Sport C Racing Mirage TomCat Restoration


Here is a customers (competitors) Mirage Tomcat. These are very popular on the West Coast and are a competitive boat. This particular boat is supported by an array of sponsors, who will be revealed once final painting is complete... In the meantime here's a few pics of our repairs in progress.

The Tomcat #303 as it arrived at our shop.
Mirage Tomcat Race Boat
Sport C OPC Racing Boat
Race Boat

Removing the 2 layers of 1 part paint. Single component coatings are easy to apply and have good seasonal performance, but also only retain good gloss and appearance for a few years. Single component coatings are also forgiving and easy to apply. However, they are also relatively soft. They tend to plug sand paper quickly. We removed a majority of the red paints from #303 using a grinder with medium (~60g) abrasive disc on a 5" vacuum grinder. Though it doesn't catch all of the dust, the vacuum attachment for the grinder does significantly reduce the amount of fine particules floating around in the air. In this case we have one of our Festoon vacuums tied to a Bosch 5" grinder.
Removing Paint Race Boat
Boat repair
Sanded to Gelcoat

As is common on many aging boats, the transom was not in good shape. Due to regular equipment and hardware changes race boats also have the tendancy to be drilled and fastened regularly, often without sealant applied to the fasteners. Forensic dismantling showed this particular boat had the transom cut down in height at some point, probably for a short midshection racing outboard. Then it was extended, but had an oval hole cut in it for OMC style power trim (see the SilverWing which has OMC trim). Later on the OMC cutout was filled with plywood and glassed over, and a modern style Sierra power trim setup was installed. Fasteners we removed from the jack plate and hardware also didn't all include sealant. As a side note we also see plenty of runabouts, ski, and fishing boats of similar age with similar issues around stern drives, outboard mounts, depth transducers, and the like. Also note the setback on this transom. The side sponsons end several inches forward of the boat's center transom. This effectively moves the outboard farther aft compared to the boat's hydrodynamic running surfaces, which increases the affects of engine trim on boat trim (longer lever arm creates greater trim moment). The hammer claw was really a prop, fingers were all it took to remove most of the soft transom plywood.
Boat transom rot
Boat transom soft wood

I didn't get any good pics of it, but the side decks had an assortment of stress cracks above frames. There were also a couple of places the thin (approx 3 layers of cloth) fiberglass was full fractured. The hull to deck joint separated relatively easily which allowed access to fiberglass repairs underneath the deck. As much gelcoat and paint was stripped from the deck tops as practical. Fractured areas were then ground down to bare glass (glassing to gelcoat is not as good of an adhesion for the repair as getting down to bare fiberglass). After addressing the repair areas, we overlayed the entire decks with a very light layer of cloth and epoxy. All was consolidated under a vacuum bag to keep weight to the bare minimum and ensure the cloth overlay was well conformed to the deck shapes (no voids or areas unnessarily retaining resin). After peeling off the vacuum bagging consumables (peel ply, breather, bag) the cloth texture was filled with resin as needed.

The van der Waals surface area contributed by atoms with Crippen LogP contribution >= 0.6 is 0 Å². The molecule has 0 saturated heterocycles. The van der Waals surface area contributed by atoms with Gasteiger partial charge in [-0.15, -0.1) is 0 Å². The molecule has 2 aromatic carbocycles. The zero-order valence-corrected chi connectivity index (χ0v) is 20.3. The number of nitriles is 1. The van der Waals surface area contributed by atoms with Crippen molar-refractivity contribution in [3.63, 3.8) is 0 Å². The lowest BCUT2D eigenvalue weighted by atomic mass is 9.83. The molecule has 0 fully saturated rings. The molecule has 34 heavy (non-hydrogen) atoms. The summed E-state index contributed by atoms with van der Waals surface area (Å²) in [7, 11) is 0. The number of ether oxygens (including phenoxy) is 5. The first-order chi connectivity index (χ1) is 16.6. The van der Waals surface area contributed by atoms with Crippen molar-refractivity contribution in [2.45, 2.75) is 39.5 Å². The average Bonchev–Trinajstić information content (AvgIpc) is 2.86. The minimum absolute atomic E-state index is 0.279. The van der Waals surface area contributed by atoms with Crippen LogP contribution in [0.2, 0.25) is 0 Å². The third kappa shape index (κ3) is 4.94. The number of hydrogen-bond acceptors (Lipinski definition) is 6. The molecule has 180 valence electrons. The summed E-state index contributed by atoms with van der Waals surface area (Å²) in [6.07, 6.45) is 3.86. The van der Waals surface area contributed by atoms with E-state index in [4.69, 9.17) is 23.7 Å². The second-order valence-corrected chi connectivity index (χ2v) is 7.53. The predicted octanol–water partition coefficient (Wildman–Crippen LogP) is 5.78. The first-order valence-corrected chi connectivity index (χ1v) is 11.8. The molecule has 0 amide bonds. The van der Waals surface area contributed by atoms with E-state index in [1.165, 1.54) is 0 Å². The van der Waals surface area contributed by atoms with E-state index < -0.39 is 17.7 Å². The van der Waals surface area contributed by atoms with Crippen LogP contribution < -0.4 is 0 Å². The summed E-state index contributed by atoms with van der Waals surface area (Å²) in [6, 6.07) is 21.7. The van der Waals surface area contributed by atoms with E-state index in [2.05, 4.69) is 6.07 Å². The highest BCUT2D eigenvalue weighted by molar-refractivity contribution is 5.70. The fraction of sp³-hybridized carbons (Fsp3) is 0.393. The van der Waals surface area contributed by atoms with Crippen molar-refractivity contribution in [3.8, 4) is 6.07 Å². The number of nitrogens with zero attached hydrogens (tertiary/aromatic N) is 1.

Vacuum bagging boatAdvanced Composites Lightweight Repair

After the deck cloth overlay next step was Awlgrip primers. We used a blend of both Awlgrip 545, and Awlgrip Ultra Build Epoxy Primer to blend in repair areas. There were a few areas where a light application of fairing compound was also necessary. Overall the Tomcat's decks are very light and flexible compared to the Wing. The Tomcat side decks were laid up originally with approximately 3 layers of glass only. The Silverwing apeared to be built of 2 layers of cloth, followed by a layer of 2mm Coremat, finished with 1 layer of cloth on the inside. This also means it is not realistic to fair the decks to the same smooth effect as the wing without adding excess weight, or ending up with too much fairing compound which will likely crack and flake off with flexing over time. The side decks won't have the same clean reflection in the paint image when finished, but then will still be light and fast on the race course (depending on setup, prop, motor, and driver of course).

Boat Paint Primer

The new transom is going in right now, pics will be posted shortly. The next step is re-bonding the hull to deck joint. Then comes a bit of fairing and cleanup around the fresh transom, final primer, and paint.